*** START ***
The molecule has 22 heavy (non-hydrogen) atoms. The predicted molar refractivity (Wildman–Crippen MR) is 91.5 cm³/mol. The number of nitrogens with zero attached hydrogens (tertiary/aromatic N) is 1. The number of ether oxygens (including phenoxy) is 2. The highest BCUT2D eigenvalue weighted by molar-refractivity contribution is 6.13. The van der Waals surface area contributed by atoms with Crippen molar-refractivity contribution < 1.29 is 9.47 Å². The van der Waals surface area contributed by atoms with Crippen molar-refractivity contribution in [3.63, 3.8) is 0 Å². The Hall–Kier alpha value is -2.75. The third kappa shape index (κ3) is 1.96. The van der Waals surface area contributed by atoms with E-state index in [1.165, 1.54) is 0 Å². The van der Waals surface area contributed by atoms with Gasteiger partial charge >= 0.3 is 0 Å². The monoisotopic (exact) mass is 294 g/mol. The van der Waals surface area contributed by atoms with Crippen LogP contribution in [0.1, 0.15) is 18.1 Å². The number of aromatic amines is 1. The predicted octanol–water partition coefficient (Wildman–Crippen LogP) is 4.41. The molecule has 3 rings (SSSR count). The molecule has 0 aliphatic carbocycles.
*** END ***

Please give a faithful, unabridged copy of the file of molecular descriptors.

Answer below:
The molecule has 22 heavy (non-hydrogen) atoms. The predicted molar refractivity (Wildman–Crippen MR) is 91.5 cm³/mol. The number of nitrogens with zero attached hydrogens (tertiary/aromatic N) is 1. The number of ether oxygens (including phenoxy) is 2. The highest BCUT2D eigenvalue weighted by molar-refractivity contribution is 6.13. The van der Waals surface area contributed by atoms with Crippen molar-refractivity contribution < 1.29 is 9.47 Å². The van der Waals surface area contributed by atoms with Crippen molar-refractivity contribution in [3.63, 3.8) is 0 Å². The Hall–Kier alpha value is -2.75. The third kappa shape index (κ3) is 1.96. The van der Waals surface area contributed by atoms with E-state index in [1.165, 1.54) is 0 Å². The van der Waals surface area contributed by atoms with Gasteiger partial charge >= 0.3 is 0 Å². The monoisotopic (exact) mass is 294 g/mol. The van der Waals surface area contributed by atoms with Crippen LogP contribution in [0.1, 0.15) is 18.1 Å². The number of aromatic amines is 1. The predicted octanol–water partition coefficient (Wildman–Crippen LogP) is 4.41. The molecule has 3 rings (SSSR count). The molecule has 0 aliphatic carbocycles.